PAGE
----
Budget 2020 – An Old Strategy that will not Meet New Challenges
Contrary to his claim, DPM Heng’s strategic financial plan in Budget 2020 will not prepare the country for the long term. It’s an old strategy of an investment-driven, export-oriented economy that was suitable for the past few decades but are either inappropriate or inadequate in meeting new challenges.
These challenges are of a different kind; they are disruptions caused by new factors such as geopolitical rivalries, technology advance, climate change or global epidemics like the current coronavirus. The net effect is to lower demand and supply, usually significantly and sometimes permanently. While we cannot simply wish these disruptions away, we can and should build and develop “anchors” that will stabilize and hold Singapore firmly and not be “blown off”.
To do so, we have to increase domestic consumption and investment significantly so that whatever happens outside Singapore, our economy can still grow and our people can continue to be employed. This extra spending should be targeted at essential sectors such as healthcare and education, help families cope with the rising cost of living, reinvigorate the local neighbourhood economy of shops, markets and eateries, and lower costs of doing business. This boost to essential consumption (which I have estimated at $25 billion) will bring the welfare of our people to First World standards and substantially reduce business cost by removing and replacing the 8 to 10.5% Medisave contribution with full government subsidy on healthcare.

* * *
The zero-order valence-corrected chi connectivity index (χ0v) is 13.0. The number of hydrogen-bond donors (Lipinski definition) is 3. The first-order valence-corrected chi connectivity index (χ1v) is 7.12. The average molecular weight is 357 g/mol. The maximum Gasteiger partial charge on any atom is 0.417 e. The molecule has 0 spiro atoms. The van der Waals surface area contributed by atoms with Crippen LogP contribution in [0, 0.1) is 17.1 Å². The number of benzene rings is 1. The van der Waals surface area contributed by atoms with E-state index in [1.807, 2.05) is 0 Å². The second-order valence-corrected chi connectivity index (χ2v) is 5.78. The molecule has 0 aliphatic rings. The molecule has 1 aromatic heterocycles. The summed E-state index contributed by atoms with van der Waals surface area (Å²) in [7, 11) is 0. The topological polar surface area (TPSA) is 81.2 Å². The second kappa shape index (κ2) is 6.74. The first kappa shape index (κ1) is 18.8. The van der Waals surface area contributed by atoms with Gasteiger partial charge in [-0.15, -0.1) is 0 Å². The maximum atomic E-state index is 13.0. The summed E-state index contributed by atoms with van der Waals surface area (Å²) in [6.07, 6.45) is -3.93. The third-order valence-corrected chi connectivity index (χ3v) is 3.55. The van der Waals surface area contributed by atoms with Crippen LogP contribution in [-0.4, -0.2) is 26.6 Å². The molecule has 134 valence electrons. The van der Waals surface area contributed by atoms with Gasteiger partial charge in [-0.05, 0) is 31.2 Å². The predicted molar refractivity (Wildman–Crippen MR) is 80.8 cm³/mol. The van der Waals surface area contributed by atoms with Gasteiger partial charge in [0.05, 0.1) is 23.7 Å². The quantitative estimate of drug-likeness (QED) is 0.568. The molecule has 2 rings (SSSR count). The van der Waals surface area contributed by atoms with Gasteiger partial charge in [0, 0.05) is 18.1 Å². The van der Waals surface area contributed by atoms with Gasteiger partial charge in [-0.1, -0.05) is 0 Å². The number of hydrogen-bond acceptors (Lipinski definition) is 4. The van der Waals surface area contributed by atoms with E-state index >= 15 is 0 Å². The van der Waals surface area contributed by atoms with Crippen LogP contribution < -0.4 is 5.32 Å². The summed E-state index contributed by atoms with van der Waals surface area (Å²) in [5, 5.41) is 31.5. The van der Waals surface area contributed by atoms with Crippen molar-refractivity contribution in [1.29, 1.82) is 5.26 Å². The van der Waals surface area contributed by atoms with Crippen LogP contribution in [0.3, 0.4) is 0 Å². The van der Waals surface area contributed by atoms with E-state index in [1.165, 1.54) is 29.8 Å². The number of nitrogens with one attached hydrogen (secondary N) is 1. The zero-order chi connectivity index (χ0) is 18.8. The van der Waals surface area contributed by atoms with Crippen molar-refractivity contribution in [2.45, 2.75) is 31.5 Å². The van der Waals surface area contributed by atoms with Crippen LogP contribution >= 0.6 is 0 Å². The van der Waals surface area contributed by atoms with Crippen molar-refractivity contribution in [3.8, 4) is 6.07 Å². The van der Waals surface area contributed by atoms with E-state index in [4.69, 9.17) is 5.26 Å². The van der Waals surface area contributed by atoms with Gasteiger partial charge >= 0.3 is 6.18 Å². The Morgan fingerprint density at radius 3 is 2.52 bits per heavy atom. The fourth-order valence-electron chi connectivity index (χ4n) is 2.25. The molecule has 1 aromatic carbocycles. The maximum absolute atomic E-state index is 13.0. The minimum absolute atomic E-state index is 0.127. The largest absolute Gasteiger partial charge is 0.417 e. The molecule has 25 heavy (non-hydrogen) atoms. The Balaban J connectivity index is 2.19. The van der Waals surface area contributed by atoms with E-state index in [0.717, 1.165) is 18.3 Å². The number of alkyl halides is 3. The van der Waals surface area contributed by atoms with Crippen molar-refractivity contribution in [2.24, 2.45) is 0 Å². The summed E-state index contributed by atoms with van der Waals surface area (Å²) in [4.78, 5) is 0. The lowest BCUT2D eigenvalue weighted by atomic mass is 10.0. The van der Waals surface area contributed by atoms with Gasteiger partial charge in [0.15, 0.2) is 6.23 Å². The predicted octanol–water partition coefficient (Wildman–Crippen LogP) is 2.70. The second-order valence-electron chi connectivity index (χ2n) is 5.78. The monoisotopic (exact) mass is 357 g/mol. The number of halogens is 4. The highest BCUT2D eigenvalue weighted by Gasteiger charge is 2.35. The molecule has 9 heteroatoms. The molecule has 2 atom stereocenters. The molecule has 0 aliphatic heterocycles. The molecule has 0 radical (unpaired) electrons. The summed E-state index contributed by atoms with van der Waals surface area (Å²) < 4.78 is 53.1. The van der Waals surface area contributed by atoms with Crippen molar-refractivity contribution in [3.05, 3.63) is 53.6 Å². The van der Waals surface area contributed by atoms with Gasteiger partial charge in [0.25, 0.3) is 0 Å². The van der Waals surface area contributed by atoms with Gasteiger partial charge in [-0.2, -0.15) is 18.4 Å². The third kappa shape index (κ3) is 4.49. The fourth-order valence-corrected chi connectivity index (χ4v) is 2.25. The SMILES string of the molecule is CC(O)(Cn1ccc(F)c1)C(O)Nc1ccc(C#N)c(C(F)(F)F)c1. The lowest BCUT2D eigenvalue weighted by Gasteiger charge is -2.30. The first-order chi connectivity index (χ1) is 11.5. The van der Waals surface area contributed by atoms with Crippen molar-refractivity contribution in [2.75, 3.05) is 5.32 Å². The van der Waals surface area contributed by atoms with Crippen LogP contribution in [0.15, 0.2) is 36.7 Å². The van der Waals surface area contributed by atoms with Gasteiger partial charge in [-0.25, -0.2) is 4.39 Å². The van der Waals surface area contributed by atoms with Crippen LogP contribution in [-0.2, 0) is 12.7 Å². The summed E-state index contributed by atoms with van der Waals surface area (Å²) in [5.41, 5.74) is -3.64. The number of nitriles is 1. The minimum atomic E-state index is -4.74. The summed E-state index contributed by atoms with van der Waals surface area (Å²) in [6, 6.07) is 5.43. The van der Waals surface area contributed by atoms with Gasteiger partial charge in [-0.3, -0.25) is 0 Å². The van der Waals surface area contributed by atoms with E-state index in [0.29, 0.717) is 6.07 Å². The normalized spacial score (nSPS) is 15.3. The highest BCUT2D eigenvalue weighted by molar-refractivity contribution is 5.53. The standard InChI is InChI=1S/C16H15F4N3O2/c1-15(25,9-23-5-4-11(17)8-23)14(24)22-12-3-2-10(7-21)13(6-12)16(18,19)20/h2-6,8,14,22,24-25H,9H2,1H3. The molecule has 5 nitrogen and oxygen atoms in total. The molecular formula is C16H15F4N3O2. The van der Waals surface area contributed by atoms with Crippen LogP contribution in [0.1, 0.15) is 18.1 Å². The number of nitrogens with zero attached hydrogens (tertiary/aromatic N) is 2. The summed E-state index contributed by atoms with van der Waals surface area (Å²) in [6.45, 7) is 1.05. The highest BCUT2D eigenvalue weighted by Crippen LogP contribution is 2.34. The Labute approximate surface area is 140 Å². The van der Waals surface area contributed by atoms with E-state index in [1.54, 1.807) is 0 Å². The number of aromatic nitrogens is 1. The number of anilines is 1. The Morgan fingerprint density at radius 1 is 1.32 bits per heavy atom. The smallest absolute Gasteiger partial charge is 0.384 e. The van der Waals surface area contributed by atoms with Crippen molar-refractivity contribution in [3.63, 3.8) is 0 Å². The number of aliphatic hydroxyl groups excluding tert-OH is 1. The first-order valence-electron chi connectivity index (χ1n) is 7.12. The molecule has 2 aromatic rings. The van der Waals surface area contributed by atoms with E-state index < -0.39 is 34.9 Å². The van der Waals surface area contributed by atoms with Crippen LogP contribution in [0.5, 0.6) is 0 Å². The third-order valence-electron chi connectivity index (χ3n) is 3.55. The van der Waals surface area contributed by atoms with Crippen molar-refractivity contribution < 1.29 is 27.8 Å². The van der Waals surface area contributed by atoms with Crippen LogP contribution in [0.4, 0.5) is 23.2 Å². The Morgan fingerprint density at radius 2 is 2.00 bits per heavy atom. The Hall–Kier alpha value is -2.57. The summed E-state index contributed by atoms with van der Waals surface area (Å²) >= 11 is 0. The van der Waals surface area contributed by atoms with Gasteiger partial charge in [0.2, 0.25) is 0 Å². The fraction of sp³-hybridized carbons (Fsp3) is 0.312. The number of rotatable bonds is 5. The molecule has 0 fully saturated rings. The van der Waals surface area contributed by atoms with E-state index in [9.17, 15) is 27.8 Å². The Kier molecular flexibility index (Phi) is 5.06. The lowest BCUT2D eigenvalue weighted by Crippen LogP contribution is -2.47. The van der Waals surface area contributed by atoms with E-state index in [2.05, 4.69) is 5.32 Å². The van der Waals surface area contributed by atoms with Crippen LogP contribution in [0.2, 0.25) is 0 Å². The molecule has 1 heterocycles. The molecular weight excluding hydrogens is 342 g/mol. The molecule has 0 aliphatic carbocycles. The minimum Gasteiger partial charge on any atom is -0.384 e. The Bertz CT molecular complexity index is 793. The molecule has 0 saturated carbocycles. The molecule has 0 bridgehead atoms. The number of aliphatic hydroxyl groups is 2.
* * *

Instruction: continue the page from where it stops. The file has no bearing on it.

To increase essential investment that will really prepare our country and people for the long term, I have proposed building more schools and hospitals with the necessary increase in manpower, public flats with full land subsidy and a new SERS programme to solve the problem of the 99-year lease expiry. In addition, I have also suggested a Midcareer Change and Upgrade Fund for our PMETs, a Young Enterprise Fund to inspire our young to dream big and a Green Fund to tackle climate change. This investment package will cost $10 billion.
No tax increase, No bankrupting the country
This combined package of $35 billion ($25 billion plus $10 billion) is not one-off boost to the economy but an annual one that is sustainable for the long term. It does not require any tax increase nor a dig into our past reserves (meaning not touching the principal sum of our savings). The consumption part of the package of $25 billion comes from the long term expected real rate of return of 4% on our reserves of over $1 trillion (=$1,000 billion) while the investment package of $10 billion is to be paid out of the revenue from the sale of state land leases (averaging $16 billion a year in the past 10 years).
The details are spelt out in my economic plan “Take Back Our Money, Be True First World” which is available at my website https://tanjeesay.sg